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From Issue: 1025 [Read full issue]

Knowledge of God

Anyone who will look into the matter will see that happiness is necessarily linked with the knowledge of God. Each faculty of ours delights in that for which it was created: lust delights in accomplishing desire, anger in taking vengeance, the eye in seeing beautiful objects, and the ear in hearing harmonious sounds. The highest function of the soul of man is the perception of truth; in this accordingly it finds its special delight. Even in trifling matters, such as learning chess, this holds good, and the higher the subject matter of the knowledge obtained the greater the delight. A man would be pleased at being admitted into the confidence of a prime minister, but how much more if the king makes an intimate of him and discloses state secrets to him!

An astronomer who, by his knowledge, can map the stars and describe their courses, derives more pleasure from his knowledge than the chess player from his. Seeing, then, that nothing is higher than God, how great must be the delight which springs from the true knowledge of Him!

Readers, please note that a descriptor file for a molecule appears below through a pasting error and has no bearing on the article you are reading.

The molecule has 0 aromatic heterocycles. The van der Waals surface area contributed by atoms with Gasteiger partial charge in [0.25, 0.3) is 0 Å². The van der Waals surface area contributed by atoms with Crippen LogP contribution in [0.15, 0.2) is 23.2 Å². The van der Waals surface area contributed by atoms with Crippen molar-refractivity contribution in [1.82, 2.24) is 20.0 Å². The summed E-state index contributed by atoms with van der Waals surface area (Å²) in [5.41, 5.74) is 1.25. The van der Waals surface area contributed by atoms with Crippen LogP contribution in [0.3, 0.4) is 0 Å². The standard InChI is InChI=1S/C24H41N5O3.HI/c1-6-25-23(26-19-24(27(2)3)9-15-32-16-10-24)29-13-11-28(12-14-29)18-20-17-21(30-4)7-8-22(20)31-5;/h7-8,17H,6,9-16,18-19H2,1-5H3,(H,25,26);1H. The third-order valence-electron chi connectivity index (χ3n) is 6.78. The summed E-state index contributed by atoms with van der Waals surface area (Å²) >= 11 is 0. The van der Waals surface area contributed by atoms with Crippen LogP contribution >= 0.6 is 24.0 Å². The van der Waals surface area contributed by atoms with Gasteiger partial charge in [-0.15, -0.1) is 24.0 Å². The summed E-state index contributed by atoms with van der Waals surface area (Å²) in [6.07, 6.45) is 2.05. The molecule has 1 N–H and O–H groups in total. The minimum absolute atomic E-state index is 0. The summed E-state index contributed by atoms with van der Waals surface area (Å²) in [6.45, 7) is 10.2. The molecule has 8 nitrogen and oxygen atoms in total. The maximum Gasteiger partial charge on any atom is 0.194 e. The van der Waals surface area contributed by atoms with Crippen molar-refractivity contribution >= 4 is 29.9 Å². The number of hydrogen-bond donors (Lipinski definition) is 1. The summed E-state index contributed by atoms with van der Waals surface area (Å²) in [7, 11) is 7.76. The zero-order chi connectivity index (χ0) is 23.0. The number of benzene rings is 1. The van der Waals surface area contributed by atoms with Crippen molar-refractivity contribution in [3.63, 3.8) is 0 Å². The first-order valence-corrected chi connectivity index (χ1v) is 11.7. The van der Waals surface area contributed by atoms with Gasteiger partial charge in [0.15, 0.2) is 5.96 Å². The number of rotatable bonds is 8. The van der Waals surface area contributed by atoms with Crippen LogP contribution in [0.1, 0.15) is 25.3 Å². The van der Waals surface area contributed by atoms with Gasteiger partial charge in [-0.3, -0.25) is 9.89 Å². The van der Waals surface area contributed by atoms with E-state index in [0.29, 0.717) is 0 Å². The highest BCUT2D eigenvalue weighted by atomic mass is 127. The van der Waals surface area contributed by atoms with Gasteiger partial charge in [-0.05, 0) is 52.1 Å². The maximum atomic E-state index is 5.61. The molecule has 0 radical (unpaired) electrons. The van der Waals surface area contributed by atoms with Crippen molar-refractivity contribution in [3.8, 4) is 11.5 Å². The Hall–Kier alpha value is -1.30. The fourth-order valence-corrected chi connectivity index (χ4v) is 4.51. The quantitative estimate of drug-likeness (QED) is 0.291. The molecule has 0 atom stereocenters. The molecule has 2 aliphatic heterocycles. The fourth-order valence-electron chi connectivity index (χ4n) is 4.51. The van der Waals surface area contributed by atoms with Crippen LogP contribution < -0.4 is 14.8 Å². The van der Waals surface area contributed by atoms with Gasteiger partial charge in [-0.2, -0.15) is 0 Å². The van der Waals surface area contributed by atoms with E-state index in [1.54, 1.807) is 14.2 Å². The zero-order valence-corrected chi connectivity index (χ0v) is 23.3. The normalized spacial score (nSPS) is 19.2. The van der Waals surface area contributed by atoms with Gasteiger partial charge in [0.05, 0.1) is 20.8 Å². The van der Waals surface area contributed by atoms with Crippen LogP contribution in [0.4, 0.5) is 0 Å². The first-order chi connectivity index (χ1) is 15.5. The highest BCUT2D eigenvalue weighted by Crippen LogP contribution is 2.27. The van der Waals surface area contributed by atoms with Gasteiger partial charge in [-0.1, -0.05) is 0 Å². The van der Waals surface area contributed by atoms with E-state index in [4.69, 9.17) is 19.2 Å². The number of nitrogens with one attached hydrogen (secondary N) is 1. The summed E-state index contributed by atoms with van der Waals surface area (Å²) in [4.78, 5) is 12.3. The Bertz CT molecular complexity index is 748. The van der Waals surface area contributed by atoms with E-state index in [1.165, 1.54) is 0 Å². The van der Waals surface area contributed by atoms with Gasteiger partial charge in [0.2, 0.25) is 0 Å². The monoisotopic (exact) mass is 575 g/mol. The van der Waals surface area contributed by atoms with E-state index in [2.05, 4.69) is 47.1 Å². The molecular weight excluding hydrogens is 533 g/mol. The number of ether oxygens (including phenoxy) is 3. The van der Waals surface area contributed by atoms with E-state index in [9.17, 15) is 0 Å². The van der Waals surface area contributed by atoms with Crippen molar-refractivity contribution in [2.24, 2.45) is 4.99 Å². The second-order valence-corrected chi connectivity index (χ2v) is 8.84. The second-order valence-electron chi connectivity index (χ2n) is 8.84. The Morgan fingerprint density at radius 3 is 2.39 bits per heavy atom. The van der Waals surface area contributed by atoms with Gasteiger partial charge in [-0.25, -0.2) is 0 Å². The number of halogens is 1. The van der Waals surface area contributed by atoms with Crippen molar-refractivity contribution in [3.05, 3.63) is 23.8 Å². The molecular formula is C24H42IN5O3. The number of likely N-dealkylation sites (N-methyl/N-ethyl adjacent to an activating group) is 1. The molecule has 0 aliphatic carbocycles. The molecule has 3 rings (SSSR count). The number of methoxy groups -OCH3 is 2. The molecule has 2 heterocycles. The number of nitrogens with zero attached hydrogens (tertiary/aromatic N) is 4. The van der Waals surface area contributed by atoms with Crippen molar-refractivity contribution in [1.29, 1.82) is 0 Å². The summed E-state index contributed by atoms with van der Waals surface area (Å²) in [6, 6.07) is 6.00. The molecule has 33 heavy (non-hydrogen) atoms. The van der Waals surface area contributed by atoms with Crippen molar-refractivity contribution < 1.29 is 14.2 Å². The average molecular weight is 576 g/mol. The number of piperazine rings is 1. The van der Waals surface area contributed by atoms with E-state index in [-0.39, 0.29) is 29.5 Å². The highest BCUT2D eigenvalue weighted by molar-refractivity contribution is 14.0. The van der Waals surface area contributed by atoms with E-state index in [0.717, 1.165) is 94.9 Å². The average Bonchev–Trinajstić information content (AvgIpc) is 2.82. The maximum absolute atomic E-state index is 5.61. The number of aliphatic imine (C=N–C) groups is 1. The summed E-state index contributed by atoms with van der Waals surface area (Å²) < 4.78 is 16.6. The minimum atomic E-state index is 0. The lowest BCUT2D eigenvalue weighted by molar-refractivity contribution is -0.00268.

A person in whom the desire for this knowledge has disappeared is like one who has lost his appetite for healthy food, or who prefers feeding on clay to eating bread. All bodily appetites perish at death with the organs they use, but the soul dies not, and retains whatever knowledge of God it possesses; nay increases it.

An important part of our knowledge of God arises from the study and contemplation of our own bodies, which reveal to us the power, wisdom, and love of the Creator. His power, in that from a mere drop He has built up the wonderful frame of man; His wisdom is revealed in its intricacies and the mutual adaptability of its parts; and His love is shown by His not only supplying such organs as are absolutely necessary for existence, as the liver, the heart, and the brain, but those which are not absolutely necessary, as the hand, the foot, the tongue, and the eye. To these He has added, as ornaments, the blackness of the hair, the redness of lips, and the curve of the eyebrows.

Compiled From:
"The Alchemy of Happiness" - Al Ghazali

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